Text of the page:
Today's awards are the result of a "Program Announcement to Support Building a Network of Partners" issued by the Library on Aug. 12, 2003. The deadline for submitting applications was Nov. 12, 2003. The Program Announcement can be viewed at www.digitalpreservation.gov/announcement/.

All applications were subjected to a peer-review process administered by the National Endowment for the Humanities. Librarian of Congress Billington made the final selections.

Following are the winning lead institutions, their partner institutions, the subject area of the project. The amounts are approximate and subject to change:

  Lead institution: University of California, Office of the President (California Digital Library).
Partners: University of North Texas and New York University.
Subject: This award is for the collection of Web-based materials produced by local, state, regional and federal government agencies and other organizations that try to educate the public and influence government. The archives that will be built, using tools developed to capture and preserve these materials, will focus on local political activities and movements, such as the California gubernatorial recall election of 2003. Amount of award: $2,712,117.

  Lead institution: University of California at Santa Barbara.
Partner: Stanford University.
Subject: These institutions will lead the formation of a National Geospatial Federated Digital Repository to design an infrastructure and collect materials across the spectrum of geographic formats. The born-digital materials to be collected and preserved will range from LANDSAT imagery to other cartographic content from university, corporate and government resources as well as Web sites. The repository will preserve content vital for the study of history, science, environmental policy, urban and population studies, census construction and analysis, and other fields requiring U.S. geospatial information. Amount of award: $2,937,742.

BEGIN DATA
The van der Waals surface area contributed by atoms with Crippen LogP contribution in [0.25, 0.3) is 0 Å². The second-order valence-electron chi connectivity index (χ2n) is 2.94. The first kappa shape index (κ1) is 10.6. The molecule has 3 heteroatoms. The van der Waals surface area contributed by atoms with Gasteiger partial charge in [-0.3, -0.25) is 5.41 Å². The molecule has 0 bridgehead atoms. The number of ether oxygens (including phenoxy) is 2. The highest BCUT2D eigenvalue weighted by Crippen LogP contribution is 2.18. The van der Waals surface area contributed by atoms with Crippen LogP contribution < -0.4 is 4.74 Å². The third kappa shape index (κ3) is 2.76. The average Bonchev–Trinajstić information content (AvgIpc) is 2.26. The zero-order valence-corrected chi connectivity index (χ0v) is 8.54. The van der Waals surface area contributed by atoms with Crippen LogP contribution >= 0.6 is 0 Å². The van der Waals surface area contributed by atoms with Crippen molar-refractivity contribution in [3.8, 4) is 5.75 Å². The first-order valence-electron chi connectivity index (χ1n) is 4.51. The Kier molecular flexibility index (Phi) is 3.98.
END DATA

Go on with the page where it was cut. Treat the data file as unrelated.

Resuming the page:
Lead institution: Educational Broadcasting Corporation (EBC) (Thirteen/WNET New York).
Partners: WGBH Educational Foundation, Boston, Mass.; Public Broadcasting Service (PBS), Alexandria, Va.; New York University (NYU), N.Y.
Subject: Partners in this project will collaborate to establish the first procedures, structures and national standards necessary to preserve public television programs produced in digital formats. EBC and WGBH are the two largest producers of public television content in the United States. Through PBS, their productions are made available to audiences from coast-to-coast. Together, these three entities produce and distribute the majority of public television in the United States. NYU is home to one of America's most distinguished research libraries and has become a major player in the field of digital preservation of moving images. The four partners will focus on such influential series as "Nature," "American Masters," "NOVA" and "Frontline," which are increasingly being produced only in digital formats, including the new high-definition standard (HDTV). The project will also examine issues associated with the preservation of important corollary content, such as Web sites that accompany broadcasts. Amount of award: $2,846,625.

  Lead institution: Emory University.
Partners: The University of Louisville Libraries, Virginia Polytechnic Institute and State University Libraries, Florida State University, Auburn University Libraries, Georgia Institute of Technology Library and Information Center.